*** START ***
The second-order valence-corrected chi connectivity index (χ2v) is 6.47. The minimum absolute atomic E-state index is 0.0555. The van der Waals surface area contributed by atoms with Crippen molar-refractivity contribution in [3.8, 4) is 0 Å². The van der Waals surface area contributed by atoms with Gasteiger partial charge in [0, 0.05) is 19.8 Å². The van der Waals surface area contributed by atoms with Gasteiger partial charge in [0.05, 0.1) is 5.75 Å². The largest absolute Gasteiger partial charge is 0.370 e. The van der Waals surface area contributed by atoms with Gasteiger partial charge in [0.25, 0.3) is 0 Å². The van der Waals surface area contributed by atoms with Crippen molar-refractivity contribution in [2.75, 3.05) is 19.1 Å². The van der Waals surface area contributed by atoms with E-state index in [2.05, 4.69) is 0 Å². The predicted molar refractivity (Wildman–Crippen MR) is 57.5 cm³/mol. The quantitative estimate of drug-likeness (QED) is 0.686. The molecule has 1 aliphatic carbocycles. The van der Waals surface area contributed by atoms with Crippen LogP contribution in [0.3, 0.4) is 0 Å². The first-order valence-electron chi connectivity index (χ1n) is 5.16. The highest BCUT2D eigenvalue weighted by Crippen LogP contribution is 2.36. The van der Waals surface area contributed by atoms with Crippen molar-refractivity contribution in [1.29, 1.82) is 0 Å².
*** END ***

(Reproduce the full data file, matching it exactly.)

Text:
The second-order valence-corrected chi connectivity index (χ2v) is 6.47. The minimum absolute atomic E-state index is 0.0555. The van der Waals surface area contributed by atoms with Crippen molar-refractivity contribution in [3.8, 4) is 0 Å². The van der Waals surface area contributed by atoms with Gasteiger partial charge in [0, 0.05) is 19.8 Å². The van der Waals surface area contributed by atoms with Gasteiger partial charge in [0.05, 0.1) is 5.75 Å². The largest absolute Gasteiger partial charge is 0.370 e. The van der Waals surface area contributed by atoms with Gasteiger partial charge in [0.25, 0.3) is 0 Å². The van der Waals surface area contributed by atoms with Crippen molar-refractivity contribution in [2.75, 3.05) is 19.1 Å². The van der Waals surface area contributed by atoms with E-state index in [2.05, 4.69) is 0 Å². The predicted molar refractivity (Wildman–Crippen MR) is 57.5 cm³/mol. The quantitative estimate of drug-likeness (QED) is 0.686. The molecule has 1 aliphatic carbocycles. The van der Waals surface area contributed by atoms with Crippen LogP contribution in [0.3, 0.4) is 0 Å². The first-order valence-electron chi connectivity index (χ1n) is 5.16. The highest BCUT2D eigenvalue weighted by Crippen LogP contribution is 2.36. The van der Waals surface area contributed by atoms with Crippen molar-refractivity contribution in [1.29, 1.82) is 0 Å².